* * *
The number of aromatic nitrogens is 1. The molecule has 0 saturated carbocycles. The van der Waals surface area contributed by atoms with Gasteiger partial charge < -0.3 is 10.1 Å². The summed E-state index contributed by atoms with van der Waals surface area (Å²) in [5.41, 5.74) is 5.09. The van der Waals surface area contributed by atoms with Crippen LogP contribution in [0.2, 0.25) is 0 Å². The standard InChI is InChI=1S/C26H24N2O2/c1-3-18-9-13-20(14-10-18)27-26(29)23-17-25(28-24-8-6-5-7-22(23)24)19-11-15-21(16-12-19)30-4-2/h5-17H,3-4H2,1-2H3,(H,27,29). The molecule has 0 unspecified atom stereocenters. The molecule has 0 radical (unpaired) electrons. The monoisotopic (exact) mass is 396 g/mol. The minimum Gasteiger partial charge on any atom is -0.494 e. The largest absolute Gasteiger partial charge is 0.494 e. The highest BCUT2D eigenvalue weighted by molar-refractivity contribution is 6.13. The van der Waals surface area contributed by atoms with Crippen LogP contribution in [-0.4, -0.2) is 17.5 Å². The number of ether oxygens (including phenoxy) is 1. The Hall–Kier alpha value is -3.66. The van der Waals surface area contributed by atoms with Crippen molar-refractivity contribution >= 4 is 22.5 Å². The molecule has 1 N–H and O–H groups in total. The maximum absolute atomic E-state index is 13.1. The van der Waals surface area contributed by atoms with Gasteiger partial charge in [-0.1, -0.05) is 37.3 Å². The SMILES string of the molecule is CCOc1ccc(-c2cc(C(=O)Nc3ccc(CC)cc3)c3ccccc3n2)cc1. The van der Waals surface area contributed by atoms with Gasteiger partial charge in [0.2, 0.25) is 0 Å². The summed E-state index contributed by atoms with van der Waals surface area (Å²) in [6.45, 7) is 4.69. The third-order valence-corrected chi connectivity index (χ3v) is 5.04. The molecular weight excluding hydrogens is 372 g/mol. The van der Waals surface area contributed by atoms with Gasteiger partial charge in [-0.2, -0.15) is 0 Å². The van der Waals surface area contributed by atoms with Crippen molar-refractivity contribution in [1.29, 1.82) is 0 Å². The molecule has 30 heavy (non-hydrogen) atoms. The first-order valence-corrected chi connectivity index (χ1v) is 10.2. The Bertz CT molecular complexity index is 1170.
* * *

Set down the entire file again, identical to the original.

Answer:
The number of aromatic nitrogens is 1. The molecule has 0 saturated carbocycles. The van der Waals surface area contributed by atoms with Gasteiger partial charge < -0.3 is 10.1 Å². The summed E-state index contributed by atoms with van der Waals surface area (Å²) in [5.41, 5.74) is 5.09. The van der Waals surface area contributed by atoms with Crippen LogP contribution in [0.2, 0.25) is 0 Å². The standard InChI is InChI=1S/C26H24N2O2/c1-3-18-9-13-20(14-10-18)27-26(29)23-17-25(28-24-8-6-5-7-22(23)24)19-11-15-21(16-12-19)30-4-2/h5-17H,3-4H2,1-2H3,(H,27,29). The molecule has 0 unspecified atom stereocenters. The molecule has 0 radical (unpaired) electrons. The monoisotopic (exact) mass is 396 g/mol. The minimum Gasteiger partial charge on any atom is -0.494 e. The largest absolute Gasteiger partial charge is 0.494 e. The highest BCUT2D eigenvalue weighted by molar-refractivity contribution is 6.13. The van der Waals surface area contributed by atoms with Crippen LogP contribution in [-0.4, -0.2) is 17.5 Å². The number of ether oxygens (including phenoxy) is 1. The Hall–Kier alpha value is -3.66. The van der Waals surface area contributed by atoms with Crippen molar-refractivity contribution >= 4 is 22.5 Å². The molecule has 1 N–H and O–H groups in total. The maximum absolute atomic E-state index is 13.1. The van der Waals surface area contributed by atoms with Gasteiger partial charge in [-0.1, -0.05) is 37.3 Å². The SMILES string of the molecule is CCOc1ccc(-c2cc(C(=O)Nc3ccc(CC)cc3)c3ccccc3n2)cc1. The van der Waals surface area contributed by atoms with Gasteiger partial charge in [0.2, 0.25) is 0 Å². The summed E-state index contributed by atoms with van der Waals surface area (Å²) in [6.45, 7) is 4.69. The third-order valence-corrected chi connectivity index (χ3v) is 5.04. The molecular weight excluding hydrogens is 372 g/mol. The van der Waals surface area contributed by atoms with Gasteiger partial charge in [-0.2, -0.15) is 0 Å². The van der Waals surface area contributed by atoms with Crippen molar-refractivity contribution in [1.29, 1.82) is 0 Å². The molecule has 30 heavy (non-hydrogen) atoms. The first-order valence-corrected chi connectivity index (χ1v) is 10.2. The Bertz CT molecular complexity index is 1170.